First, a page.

This means that if I do not get some more traditional nibbles for “Moonlight and Moss” soon, I will go ahead and self-publish it, so that people who are clamoring to find out what happens next with Cally and Ben and George and Emerald are not left hanging. I had originally intended to release about one volume a year, when I set out, and I am determined to remain as close as I can to this schedule. If this means I have to self-publish the next two volumes, so be it!

And then I’ll start in on the story of one of Woodley’s other quirky citizens. Who would you like it to be?

New Year, New Story, New Plan

So I took a break, after finishing the final draft of Moonlight and Moss (working title – but probably actual title, too!) to clear my mind before diving into Query Hell once again.

During the month of November, I participated in NaNoWriMo and wrote a little (for me) vignette about what Christmas is like in Woodley, USA. I really like how it came out! It’s been fascinating to find out why it snows every Christmas in Woodley, in a part of the country that ordinary doesn’t get snow at all. And, I found out what happens if you don’t have a wish to whisper into Santa’s ear at midnight on Christmas Eve.

Christmas at Vale House

I’m so pleased with it I’m going to polish it up and self-publish it as a gift to my readers. Someday I’ll also include it in the boxed set once the third Woodley novel comes out. The title is A Midnight Clear. Chronologically, it falls between Moonlight and Moss and the third volume which does not, yet, have a working title.

Now that I’ve got all the Beta-reader input back on Moonlight and Moss, I’m going to comb through it one last time to make sure it’s as perfect as possible before I begin submitting it for publication. I have received some great coaching on querying from people in the industry (particularly from Meg LaTorre at iWriterly, who gives a great online class on query-writing) and maybe I’ll have better luck this time finding good representation for traditional publishing.

That was my New Year Resolution for 2019: to find a new traditional publisher.

And here I must apologize to you, dear readers. Since I am, in fact, looking for a new publisher for “Moonlight and Moss,” this means it will take longer to hit the shelves than I anticipated, had I stayed with my current publisher. I feel terrible about this, because I know so many of you are clamoring for the next story. Believe me, I can’t wait for you to see it, either! But I really do feel these stories at least deserve a publisher which has distribution and marketing capabilities, and I must do right by them and find one.

To make it up to you for this delay, I’m going make the story I wrote about Luke, the proprietor of Motherboard Pizza, available for free. I can do this for the e-book version, anyway, though Amazon does require I put a minimum price of $2.99 on paperback copies. It includes a map of Woodley and the floor plan of the ground floor of Vale House, if that sweetens the bitter pill at all!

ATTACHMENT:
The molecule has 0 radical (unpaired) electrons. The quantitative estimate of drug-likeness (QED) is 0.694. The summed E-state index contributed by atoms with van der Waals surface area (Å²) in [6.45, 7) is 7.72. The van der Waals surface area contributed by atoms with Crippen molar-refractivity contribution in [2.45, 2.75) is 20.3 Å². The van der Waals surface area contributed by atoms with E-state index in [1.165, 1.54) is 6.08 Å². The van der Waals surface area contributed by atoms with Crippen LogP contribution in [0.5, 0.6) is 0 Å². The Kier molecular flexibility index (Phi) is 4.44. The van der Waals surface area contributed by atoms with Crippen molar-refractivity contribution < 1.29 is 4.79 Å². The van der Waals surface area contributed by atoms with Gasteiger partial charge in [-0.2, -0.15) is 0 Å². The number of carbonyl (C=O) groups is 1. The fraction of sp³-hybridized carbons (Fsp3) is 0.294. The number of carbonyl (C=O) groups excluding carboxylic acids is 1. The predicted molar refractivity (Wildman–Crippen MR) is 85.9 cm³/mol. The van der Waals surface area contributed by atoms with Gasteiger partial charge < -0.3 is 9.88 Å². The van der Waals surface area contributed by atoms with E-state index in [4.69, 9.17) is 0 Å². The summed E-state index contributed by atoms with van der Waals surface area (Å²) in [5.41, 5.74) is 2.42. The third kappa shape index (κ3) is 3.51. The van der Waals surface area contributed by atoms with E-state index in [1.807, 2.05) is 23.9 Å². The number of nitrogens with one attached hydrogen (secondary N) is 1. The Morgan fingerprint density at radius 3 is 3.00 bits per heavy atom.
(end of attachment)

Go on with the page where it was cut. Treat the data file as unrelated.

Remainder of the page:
Also, I intend, in the interim, to give you some sneak-peeks at sample chapters of Moonlight and Moss, here on my blog. Stay tuned…

I know that’s not what you’re asking for, though, and I do promise to get “Moonlight and Moss” out there as soon as humanly possible. Without taking shortcuts on quality or on carefully reviewing publishers’ qualifications, of course!

Cats Never Cooperate

I have reached the Beta Reader stage with Moonlight and Moss! This means the story is complete and I have combed through it dozens of times, ironing out plot conundrums and making sure what I’m trying to say is clear to the reader. Probably. The only way to know for sure is to ask some actual readers.

Fortunately I have a wonderful group of highly literate friends who don’t mind being brutal if they have to, and who will absolutely tell me exactly what they experience as they read my, what, I guess it’s twentieth draft, now.

I’ve only sent them the first half of the manuscript so far, though. You see there’s this cat. I know this cat needs to be in the story, I just can’t figure out where it belongs. Should it come sooner in the story? But then if it does, what shall I do with it when the Really Bad Guy is on the loose? I don’t want it to get hurt! (No. I will never, ever, ever write a story where an animal or a child suffers. Nope. Ain’t gonna do it.)

It would also work just fine if it jumps in at the end of the story, but it’s just so darn adorable, I really want to see more of it. So, I keep moving it around. And, of course, every time I move it I have to change the scenery around where it was, and also the ones where it went later. It is this one, final detail that is driving me bonkers and keeping me from being able to say my manuscript is complete!

So, well, if you are one of my Beta Readers and you finish the first half and want to know where the second half is, all I can say is: It’s the cat’s fault!

NaNoWriMo Preptober Exercise #28

Journal on What Worries You About Your Story World